She will handle similar tasks in her new job with her new employer and fears that she will have to chew through the same dull content all over again. After all, that’s what happened the last time she changed jobs. She lets out a sigh at the mere thought at yet another bog-standard first aid course. Hanna has been a certified first aider and fire protection assistant for years.


Exactly two weeks before her first day at work, a friendly email lands in Hanna’s inbox, asking her to join her new employer’s in-house learning management system. She is quite unsure what to make of that. Surely, they are not expecting her to work already?

Curiosity gets the better of her – and she is in for a surprise. Instead of the expected work assignments, a chatbot welcomes her who resembles a cross between Wall-E and R2D2. The assistant introduces himself as Robby and gives Hanna a virtual tour of her new office, introduces the other team members with a picture, and shows her where they sit. He also reveals her future email address and the (mobile) devices she can expect to find on her desk on her first day.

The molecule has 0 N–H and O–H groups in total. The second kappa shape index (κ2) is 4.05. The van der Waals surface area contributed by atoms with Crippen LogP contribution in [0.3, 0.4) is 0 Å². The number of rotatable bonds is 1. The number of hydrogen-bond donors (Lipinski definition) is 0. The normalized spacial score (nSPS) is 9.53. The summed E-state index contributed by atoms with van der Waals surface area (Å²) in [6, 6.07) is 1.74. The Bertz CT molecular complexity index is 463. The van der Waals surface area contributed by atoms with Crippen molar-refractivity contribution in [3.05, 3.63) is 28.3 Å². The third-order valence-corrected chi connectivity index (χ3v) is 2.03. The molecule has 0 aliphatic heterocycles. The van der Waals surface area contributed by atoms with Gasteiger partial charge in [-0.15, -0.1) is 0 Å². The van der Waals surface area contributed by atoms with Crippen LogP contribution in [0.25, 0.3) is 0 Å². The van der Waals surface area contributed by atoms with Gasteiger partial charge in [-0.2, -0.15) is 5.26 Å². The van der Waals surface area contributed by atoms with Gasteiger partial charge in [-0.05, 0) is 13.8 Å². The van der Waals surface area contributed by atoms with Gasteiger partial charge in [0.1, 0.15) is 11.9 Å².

He asks how she plans to travel to the office, and whether she prefers public transport, car or changing it up. She chooses “both” and promptly receives an overview of all connections and parking options. Robby also shows her who will be sitting at reception on her first day and issue her access card.
The little chatbot then explains which communication tools are used in the company and which other tools Hanna will be working with. She is given the option to take a closer look at these tools before starting her job, but is informed that her manager will personally show her how to use them all in her first week.

Robby ends his tour with the words: “We are looking forward to welcoming you soon. If you have any further questions, simply launch a chat and I will be happy to help you!”